Another character study, and who else was it going to be next other than Han Solo. A favourite among fans, Solo is the outlaw with a heart of gold. He represents every lone hero that would populate every western that George Lucas loved, he was the cynical veteran next to the young apprentice in every Kurosawa period piece that helped inspire ‘Star Wars’. He’s supposed to be the every man in space, the guy that can observe Obi Wan’s crazy teachings about ‘feel, don’t think’ and smirk. As he said ‘I’ve flown from one side of this galaxy to another and I’ve never seen anything to make me believe that there’s some all-powerful force’.
Even from a real world perspective this character is so significant, before this Harrison Ford stuck exclusively to supporting roles and was only made aware of the part due to Lucas failing to find an actor to play Solo, and called in Ford as they had previously worked together on ‘American Graffiti’ to take part in early screen tests with the newly cast Mark Hamill. By the end of the tests Lucas handed Ford the part and his career was changed forever.
As I said before Solo was the person who could shrug away mystical teachings and existential thoughts, maybe that’s one thing that was missing from the prequels, a character that could say ‘What the hell are you talking about’ every time someone said something about how they don’t like sand. When we first meet him in ‘A New Hope’ he’s arrogant, (boating about how his ship can make the Kessel run in less than 12 parsecs) self-centred (‘I’m not in this for your revolution… I’m in it for the money’), and pretty much lives up to his name. He’s used to only looking after himself with the exception to his Wookie sidekick Chewbacca.
The excellence of Han’s character is how much it parallels Luke’s while retaining enough in common that they have to be on the same side. Where Luke is inexperienced, naïve and merely dreams about a life beyond what he knows, Han has done it and it’s made him a wizened cynic that’s only in it for the money. But they are both young, they both hate the Empire and both are willing to fight but for different reasons. Then of course when you compare him to Leia there’s the fact that even though both of them are far from naïve to the realities of the galaxy, she has the task of leading the Rebel Alliance, or in other words, a hell of a lot of responsibility compared to his care free attitude. It only makes his selfless acts in the sequels more noticeable, such as not putting up a fight when he is put into Carbon Freeze to try and protect his friends or volunteering to lead the Alliance’s strike team on Endor. It stands as a testament to some of the various developments over the course of the series that Han Solo, the quintessential loner forms a friendship with his polar opposite and romantic relationship with Leia.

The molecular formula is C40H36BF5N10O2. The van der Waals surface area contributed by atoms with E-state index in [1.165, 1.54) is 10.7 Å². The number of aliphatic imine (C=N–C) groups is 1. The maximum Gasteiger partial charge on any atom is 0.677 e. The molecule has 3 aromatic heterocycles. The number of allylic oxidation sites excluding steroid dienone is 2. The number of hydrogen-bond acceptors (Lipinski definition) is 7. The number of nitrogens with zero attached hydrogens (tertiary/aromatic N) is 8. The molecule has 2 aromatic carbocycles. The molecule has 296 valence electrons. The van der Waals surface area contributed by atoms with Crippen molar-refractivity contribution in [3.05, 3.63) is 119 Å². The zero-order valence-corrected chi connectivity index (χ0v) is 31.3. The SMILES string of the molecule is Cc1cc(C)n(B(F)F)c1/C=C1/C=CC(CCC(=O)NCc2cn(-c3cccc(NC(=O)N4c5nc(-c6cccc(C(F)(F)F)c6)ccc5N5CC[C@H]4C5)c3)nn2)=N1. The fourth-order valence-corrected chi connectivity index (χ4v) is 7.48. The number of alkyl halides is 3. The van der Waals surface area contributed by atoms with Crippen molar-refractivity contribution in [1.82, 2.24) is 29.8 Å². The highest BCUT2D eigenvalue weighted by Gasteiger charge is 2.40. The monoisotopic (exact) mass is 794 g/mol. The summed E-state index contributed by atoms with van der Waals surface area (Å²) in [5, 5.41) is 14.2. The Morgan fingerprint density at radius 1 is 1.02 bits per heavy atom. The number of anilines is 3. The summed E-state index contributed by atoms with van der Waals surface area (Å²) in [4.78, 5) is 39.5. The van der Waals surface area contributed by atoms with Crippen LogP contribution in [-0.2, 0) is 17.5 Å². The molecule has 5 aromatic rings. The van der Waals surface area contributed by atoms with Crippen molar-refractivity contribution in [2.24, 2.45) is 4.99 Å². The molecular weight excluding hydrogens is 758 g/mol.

Just thinking about it, there may be one more thing Han cares for when we first see him, his ship. The Millennium Falcon is a small freighter to which several extensive modifications have been made, and it shares many qualities with its captain. The Millennium Falcon something of a misfit, notoriously temperamental and undoubtedly untrustworthy in its appearance. As Luke said when he first laid eyes on the ship ‘What a piece of junk’ and even its previous owner Lando Calrisian later calls it ‘the fastest hunk of junk in the galaxy’.
Solo continually tries to avoid commitment but ultimately that is what draws him back every time. Even when he has his reward for rescuing Leia, he returns to help Luke destroy the Death Star, and when he is set to leave again he prolongs his evacuation to save Luke from the wilderness and help Leia escape from the Empire’s attack. It would be safe to assume that when he is finally released from carbonite (after spending three years entombed) he is a changed man, still confident and bashful, but now committed to a cause.
So those are yet more ramblings on Star Wars, let me know some of yours by leaving a comment below, thanks and bye.